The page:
If you’d asked me before Christmas what the chances would be of a lock-down of the New Zealand economy from a virus, I’d probably have said very unlikely. As a country, we’ve already been through SARS, MERS, Bird-Flu, Swine-Flu and H1N1 in the last decade or so without any material impact on our nation’s health or economic outlook.
But now we find ourselves experiencing a one-in-100-year-event, and the virus SARS-CoV-2 that causes the disease COVID-19 has been a huge wake-up call for all organisations and people in New Zealand. In some ways, it’s like conversations about the risk of a fatality in the workplace - the chances of it happening are rare, but it can (and does) happen.
WHAT DOES THIS MEAN FOR THE FUTURE OF H&S IN THE WORKPLACE?
In an industry like ours where people work on site and carry out field-based activities, there’s always an element of risk to what we do: working at height, managing traffic while work takes place, working in confined spaces, to name a few. While the additional risks brought about by COVID-19 have forced us to introduce extra health & safety measures such as physical distancing and best-practice hygiene, as an industry we were well prepared. Health & safety is always our top priority.
Organisations that already had robust business continuity and contingency plans, a strong health and safety culture, good communication channels and a senior leadership team that was decisive, agile, and accepting of the situation are probably doing okay.
However, it’s hard to see the silver lining when everyone is feeling the affects of this global pandemic to some degree.
Being well prepared is crucial for the survival of any organisation. The lessons we have learned so far is that having a strong Business Continuity Plan, leaders whose primary focus is on the wellbeing of their employees and who work together without question for the health and safety of their people, are likely to experience a swift recovery to any potentially catastrophic event; it’s the people and the planning that get you through the tough times.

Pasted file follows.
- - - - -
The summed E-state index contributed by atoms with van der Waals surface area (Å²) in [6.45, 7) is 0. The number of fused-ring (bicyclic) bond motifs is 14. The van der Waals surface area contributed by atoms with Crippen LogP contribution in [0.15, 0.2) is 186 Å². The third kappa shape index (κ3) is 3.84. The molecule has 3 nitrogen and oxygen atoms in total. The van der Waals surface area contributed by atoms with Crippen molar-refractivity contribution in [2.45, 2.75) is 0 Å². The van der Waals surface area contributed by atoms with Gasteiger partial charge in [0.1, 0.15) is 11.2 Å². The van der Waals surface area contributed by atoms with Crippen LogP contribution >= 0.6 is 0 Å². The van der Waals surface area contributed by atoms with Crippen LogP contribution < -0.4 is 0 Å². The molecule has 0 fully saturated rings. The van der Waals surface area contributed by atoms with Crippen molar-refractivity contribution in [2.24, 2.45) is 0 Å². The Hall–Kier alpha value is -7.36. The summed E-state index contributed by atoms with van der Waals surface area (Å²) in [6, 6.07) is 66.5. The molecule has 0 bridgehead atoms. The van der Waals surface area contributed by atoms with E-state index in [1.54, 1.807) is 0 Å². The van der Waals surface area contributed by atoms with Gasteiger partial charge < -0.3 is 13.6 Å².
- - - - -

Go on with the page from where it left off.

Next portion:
We’ve already seen some of the big players in our country taking proactive steps to ensure work is done safely with as little risk as possible from COVID-19. Examples include Waka Kotahi – NZ Transport Agency, the Construction Industry and WorkSafe NZ. These organisations have quickly set the standard for returning to work under COVID-19.
WHERE TO LOOK
Information on transitioning from Alert Level 4 to Level 3 can be found on the WorkSafe website while the Government COVID-19 website provides up-to-the-minute requirements.
Highly valuable industry-specific information can be found on the Construction Health and Safety NZ (CHASNZ) website.
The requirements regarding the different COVID-19 Alert Levels can be tricky to interpret, with changes and clarifications happening almost daily.
WSP can support clients to navigate these complexities. We have teams of highly skilled professionals whose job it is to unravel the requirements and help our clients successfully navigate the ever-changing tide of health and safety challenges.
COVID-19 health and safety services we offer include pandemic related policy and procedure development, business continuity planning, health and safety systems and management plans, risk assessments and communication planning.
We also support the development of workplace and project safety plans to meet WorkSafe, Construction, Waka Kotahi – NZ Transport Agency or other client requirements.
Our Occupational Hygiene service offers COVID-19 hygiene and re-occupation advice, bio-hazard assessments and decontamination response plans.
HOW CAN WE HELP?
WSP is focused on supporting our clients to control the spread of COVID-19, maintain business continuity and ensure the health and safety of our communities, employees, colleagues, friends and families.
Our priority, like yours, is to keep everyone safe.
Let us help you navigate your business through each step of the Government’s COVID-19 alert levels to ensure the health, safety and wellbeing of your employees.